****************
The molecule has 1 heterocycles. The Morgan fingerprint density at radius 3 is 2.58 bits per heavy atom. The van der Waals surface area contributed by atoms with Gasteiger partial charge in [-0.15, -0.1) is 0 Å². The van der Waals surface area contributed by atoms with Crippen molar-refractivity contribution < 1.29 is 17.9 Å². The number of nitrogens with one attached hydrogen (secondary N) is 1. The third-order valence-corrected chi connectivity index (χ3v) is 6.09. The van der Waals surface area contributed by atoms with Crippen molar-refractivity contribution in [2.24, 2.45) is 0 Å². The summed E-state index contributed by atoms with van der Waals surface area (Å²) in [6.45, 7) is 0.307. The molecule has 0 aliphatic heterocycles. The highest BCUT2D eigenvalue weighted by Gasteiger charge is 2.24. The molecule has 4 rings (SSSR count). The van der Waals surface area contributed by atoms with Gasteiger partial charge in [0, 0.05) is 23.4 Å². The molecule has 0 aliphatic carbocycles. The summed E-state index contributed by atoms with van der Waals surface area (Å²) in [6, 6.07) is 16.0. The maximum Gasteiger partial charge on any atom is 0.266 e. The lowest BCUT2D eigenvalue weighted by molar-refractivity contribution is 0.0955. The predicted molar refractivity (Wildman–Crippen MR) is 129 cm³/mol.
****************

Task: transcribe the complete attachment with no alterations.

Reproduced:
The molecule has 1 heterocycles. The Morgan fingerprint density at radius 3 is 2.58 bits per heavy atom. The van der Waals surface area contributed by atoms with Gasteiger partial charge in [-0.15, -0.1) is 0 Å². The van der Waals surface area contributed by atoms with Crippen molar-refractivity contribution < 1.29 is 17.9 Å². The number of nitrogens with one attached hydrogen (secondary N) is 1. The third-order valence-corrected chi connectivity index (χ3v) is 6.09. The van der Waals surface area contributed by atoms with Crippen molar-refractivity contribution in [2.24, 2.45) is 0 Å². The summed E-state index contributed by atoms with van der Waals surface area (Å²) in [6.45, 7) is 0.307. The molecule has 0 aliphatic heterocycles. The highest BCUT2D eigenvalue weighted by Gasteiger charge is 2.24. The molecule has 4 rings (SSSR count). The van der Waals surface area contributed by atoms with Gasteiger partial charge in [0, 0.05) is 23.4 Å². The molecule has 0 aliphatic carbocycles. The summed E-state index contributed by atoms with van der Waals surface area (Å²) in [6, 6.07) is 16.0. The maximum Gasteiger partial charge on any atom is 0.266 e. The lowest BCUT2D eigenvalue weighted by molar-refractivity contribution is 0.0955. The predicted molar refractivity (Wildman–Crippen MR) is 129 cm³/mol.